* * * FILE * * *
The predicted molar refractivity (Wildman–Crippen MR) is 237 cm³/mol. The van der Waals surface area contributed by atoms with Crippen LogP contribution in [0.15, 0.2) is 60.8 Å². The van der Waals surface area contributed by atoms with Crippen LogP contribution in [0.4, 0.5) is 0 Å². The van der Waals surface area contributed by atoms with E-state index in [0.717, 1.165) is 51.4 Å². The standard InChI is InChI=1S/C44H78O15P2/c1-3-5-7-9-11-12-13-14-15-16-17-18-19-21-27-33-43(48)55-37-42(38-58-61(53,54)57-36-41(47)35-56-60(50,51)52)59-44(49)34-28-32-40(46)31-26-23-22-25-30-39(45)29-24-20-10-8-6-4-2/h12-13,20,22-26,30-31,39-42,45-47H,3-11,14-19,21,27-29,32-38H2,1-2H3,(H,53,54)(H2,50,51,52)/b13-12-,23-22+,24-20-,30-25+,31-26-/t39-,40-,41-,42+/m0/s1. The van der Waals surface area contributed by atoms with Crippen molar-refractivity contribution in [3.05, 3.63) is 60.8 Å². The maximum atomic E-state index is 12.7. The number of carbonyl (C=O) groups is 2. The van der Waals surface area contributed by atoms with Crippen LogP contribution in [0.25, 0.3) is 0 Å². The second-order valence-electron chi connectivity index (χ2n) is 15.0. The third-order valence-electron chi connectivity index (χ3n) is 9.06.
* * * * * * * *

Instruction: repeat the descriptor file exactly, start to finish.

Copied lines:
The predicted molar refractivity (Wildman–Crippen MR) is 237 cm³/mol. The van der Waals surface area contributed by atoms with Crippen LogP contribution in [0.15, 0.2) is 60.8 Å². The van der Waals surface area contributed by atoms with Crippen LogP contribution in [0.4, 0.5) is 0 Å². The van der Waals surface area contributed by atoms with E-state index in [0.717, 1.165) is 51.4 Å². The standard InChI is InChI=1S/C44H78O15P2/c1-3-5-7-9-11-12-13-14-15-16-17-18-19-21-27-33-43(48)55-37-42(38-58-61(53,54)57-36-41(47)35-56-60(50,51)52)59-44(49)34-28-32-40(46)31-26-23-22-25-30-39(45)29-24-20-10-8-6-4-2/h12-13,20,22-26,30-31,39-42,45-47H,3-11,14-19,21,27-29,32-38H2,1-2H3,(H,53,54)(H2,50,51,52)/b13-12-,23-22+,24-20-,30-25+,31-26-/t39-,40-,41-,42+/m0/s1. The van der Waals surface area contributed by atoms with Crippen molar-refractivity contribution in [3.05, 3.63) is 60.8 Å². The maximum atomic E-state index is 12.7. The number of carbonyl (C=O) groups is 2. The van der Waals surface area contributed by atoms with Crippen LogP contribution in [0.25, 0.3) is 0 Å². The second-order valence-electron chi connectivity index (χ2n) is 15.0. The third-order valence-electron chi connectivity index (χ3n) is 9.06.